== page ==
6

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Why is there an upside-down question mark at the begining of an asking sentence?

  • Posted Aug 1, 2011
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4 Answers

6

Votes

Welcome to the forum!

The upside down question mark (¿) is a punctuation mark that is standard in Spanish. If you think about it, it is reasonable and helpful to anyone reading a sentence. It alerts the reader that the sentence is a question before they begin to read.

  • Aug 1, 2011
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  • Excelente, dogwood!! Great answer. - SonrisaDelSo Aug 1, 2011
  • Thanks for the answer,it was realy helpful. - Rosebud59 Aug 1, 2011
3

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That is simply proper Spanish punctuation. It allows a reader to know the following statement is a question. The same goes for the exclamation point because it allows the reader know that the upcoming statement is an exclamation. I believe the proper term for these upside-down punctuation marks is "inverted".

¿ - The inverted question mark

¡ - The inverted exclamation point

Also, one of my Spanish teachers once said that it can act like the word "do". You know how in English we say, "Do you want to go to the store?" Well, there really isn't a "do" for Spanish.

"Do you want to go to the store?" ---- "¿Quieres ir a la tienda?"

"I want to go to the store!" ---- "¡Quiero ir a la tienda!"

glitter sayings

  • Okay, you're a little faster than me. :) - 0066c384 Aug 1, 2011
  • I like that answer. - Rosebud59 Aug 1, 2011
  • Another good response, sonrisa. :) - 0066c384 Aug 1, 2011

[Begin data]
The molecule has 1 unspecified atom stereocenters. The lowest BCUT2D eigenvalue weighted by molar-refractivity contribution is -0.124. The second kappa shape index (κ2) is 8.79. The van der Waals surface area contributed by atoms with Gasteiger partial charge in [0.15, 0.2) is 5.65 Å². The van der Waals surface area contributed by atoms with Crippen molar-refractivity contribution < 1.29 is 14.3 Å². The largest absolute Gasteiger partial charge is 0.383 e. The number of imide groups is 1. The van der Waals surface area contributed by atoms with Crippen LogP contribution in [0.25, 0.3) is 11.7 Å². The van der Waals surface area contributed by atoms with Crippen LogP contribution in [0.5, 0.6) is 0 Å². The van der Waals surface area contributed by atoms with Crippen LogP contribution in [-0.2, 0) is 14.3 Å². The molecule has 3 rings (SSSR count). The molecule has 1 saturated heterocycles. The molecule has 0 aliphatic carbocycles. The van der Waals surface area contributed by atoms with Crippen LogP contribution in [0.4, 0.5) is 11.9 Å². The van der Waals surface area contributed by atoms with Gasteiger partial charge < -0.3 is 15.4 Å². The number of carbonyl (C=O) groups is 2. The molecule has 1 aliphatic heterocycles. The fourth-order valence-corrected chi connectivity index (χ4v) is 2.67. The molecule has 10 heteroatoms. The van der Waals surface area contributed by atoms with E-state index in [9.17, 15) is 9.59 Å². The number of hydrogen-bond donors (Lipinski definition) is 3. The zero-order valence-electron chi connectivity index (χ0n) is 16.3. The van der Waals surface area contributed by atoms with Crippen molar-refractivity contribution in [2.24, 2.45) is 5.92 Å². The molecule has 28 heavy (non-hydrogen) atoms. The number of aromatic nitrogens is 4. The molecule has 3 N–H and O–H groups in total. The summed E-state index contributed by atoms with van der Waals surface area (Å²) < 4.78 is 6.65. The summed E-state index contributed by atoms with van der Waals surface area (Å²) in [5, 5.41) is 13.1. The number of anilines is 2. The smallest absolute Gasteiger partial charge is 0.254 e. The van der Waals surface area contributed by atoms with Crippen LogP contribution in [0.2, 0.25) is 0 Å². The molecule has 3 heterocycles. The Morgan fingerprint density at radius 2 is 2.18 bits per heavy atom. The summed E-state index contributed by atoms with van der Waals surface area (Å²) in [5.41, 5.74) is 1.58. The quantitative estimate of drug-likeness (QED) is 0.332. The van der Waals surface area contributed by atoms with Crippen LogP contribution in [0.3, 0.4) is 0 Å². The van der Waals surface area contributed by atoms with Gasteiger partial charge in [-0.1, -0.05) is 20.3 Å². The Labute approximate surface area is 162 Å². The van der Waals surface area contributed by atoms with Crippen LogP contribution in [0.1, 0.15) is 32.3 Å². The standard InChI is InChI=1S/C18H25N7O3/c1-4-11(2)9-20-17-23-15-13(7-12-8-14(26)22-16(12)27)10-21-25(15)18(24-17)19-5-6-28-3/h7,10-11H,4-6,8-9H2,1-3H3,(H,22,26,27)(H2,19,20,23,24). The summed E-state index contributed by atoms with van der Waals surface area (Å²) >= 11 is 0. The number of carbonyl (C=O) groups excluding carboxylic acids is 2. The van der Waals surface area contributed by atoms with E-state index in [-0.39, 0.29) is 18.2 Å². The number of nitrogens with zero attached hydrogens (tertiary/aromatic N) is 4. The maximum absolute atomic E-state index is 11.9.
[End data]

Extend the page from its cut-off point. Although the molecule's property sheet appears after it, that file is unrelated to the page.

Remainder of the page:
• Thanks, Dogwood! - SonrisaDelSo Aug 1, 2011
2

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In English, when a sentence begins with "Do you...", you immediately know it is a question because of that auxiliary "do", but Spanish does not have such an auxiliary, so you wouldn't know it is a question until you reached the end of the sentence and saw the "normal" question mark:

Quieres venir = You want to come

Quieres venir? = Do you want to come?

Also, while statements have the subject first (e.g. you) and then the verb (e.g. have), in questions the order is reversed: "Have you...?" In Spanish this inversion is common, but not compulsory, plus the subject pronoun is normally omitted, so both "you have" and "have you" would look like "tienes". In other words, again, unless you can see the end of the line to check for a question mark, you are clueless in most sentences about the kind of sentence you are dealing with. The inverted question mark provides this information in the absence of the clues you get from the intonation when you hear the language.

Also, it allows you to raise the intonation at any point in the sentence, rather than having to guess where.

  • Aug 1, 2011
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  • You have it in more detail. - Rosebud59 Aug 1, 2011
  • I like to say that in Spanish you "open" a question and then "close it" would you accept that as a reasonable anwser? - pacofinkler Aug 1, 2011
  • great answer Lazarus - billygoat Aug 2, 2011
0

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You might also ask "Why is there a question mark at the end of a question in English?" A number of languages get along just fine without any overt punctuation for questions.

  • Aug 2, 2011
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